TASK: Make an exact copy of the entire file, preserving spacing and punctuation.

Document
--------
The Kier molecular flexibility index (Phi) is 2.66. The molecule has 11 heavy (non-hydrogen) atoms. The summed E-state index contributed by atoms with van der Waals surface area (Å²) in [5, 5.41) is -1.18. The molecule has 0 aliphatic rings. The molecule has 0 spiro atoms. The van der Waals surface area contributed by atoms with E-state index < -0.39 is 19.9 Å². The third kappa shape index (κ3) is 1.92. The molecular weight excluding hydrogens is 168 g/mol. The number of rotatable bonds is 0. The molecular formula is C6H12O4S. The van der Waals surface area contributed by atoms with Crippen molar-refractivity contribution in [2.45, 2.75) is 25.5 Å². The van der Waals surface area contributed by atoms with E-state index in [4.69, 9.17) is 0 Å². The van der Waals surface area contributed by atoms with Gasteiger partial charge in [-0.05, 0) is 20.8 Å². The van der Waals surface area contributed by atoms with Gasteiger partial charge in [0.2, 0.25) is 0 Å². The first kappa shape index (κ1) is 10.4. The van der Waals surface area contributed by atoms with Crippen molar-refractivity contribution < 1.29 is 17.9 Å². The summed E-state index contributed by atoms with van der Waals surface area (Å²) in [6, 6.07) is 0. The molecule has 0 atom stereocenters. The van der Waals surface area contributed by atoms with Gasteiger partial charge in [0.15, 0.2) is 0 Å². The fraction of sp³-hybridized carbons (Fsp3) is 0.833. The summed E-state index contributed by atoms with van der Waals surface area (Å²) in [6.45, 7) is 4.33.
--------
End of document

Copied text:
The Kier molecular flexibility index (Phi) is 2.66. The molecule has 11 heavy (non-hydrogen) atoms. The summed E-state index contributed by atoms with van der Waals surface area (Å²) in [5, 5.41) is -1.18. The molecule has 0 aliphatic rings. The molecule has 0 spiro atoms. The van der Waals surface area contributed by atoms with E-state index < -0.39 is 19.9 Å². The third kappa shape index (κ3) is 1.92. The molecular weight excluding hydrogens is 168 g/mol. The number of rotatable bonds is 0. The molecular formula is C6H12O4S. The van der Waals surface area contributed by atoms with Crippen molar-refractivity contribution in [2.45, 2.75) is 25.5 Å². The van der Waals surface area contributed by atoms with E-state index in [4.69, 9.17) is 0 Å². The van der Waals surface area contributed by atoms with Gasteiger partial charge in [-0.05, 0) is 20.8 Å². The van der Waals surface area contributed by atoms with Gasteiger partial charge in [0.2, 0.25) is 0 Å². The first kappa shape index (κ1) is 10.4. The van der Waals surface area contributed by atoms with Crippen molar-refractivity contribution < 1.29 is 17.9 Å². The summed E-state index contributed by atoms with van der Waals surface area (Å²) in [6, 6.07) is 0. The molecule has 0 atom stereocenters. The van der Waals surface area contributed by atoms with Gasteiger partial charge in [0.15, 0.2) is 0 Å². The fraction of sp³-hybridized carbons (Fsp3) is 0.833. The summed E-state index contributed by atoms with van der Waals surface area (Å²) in [6.45, 7) is 4.33.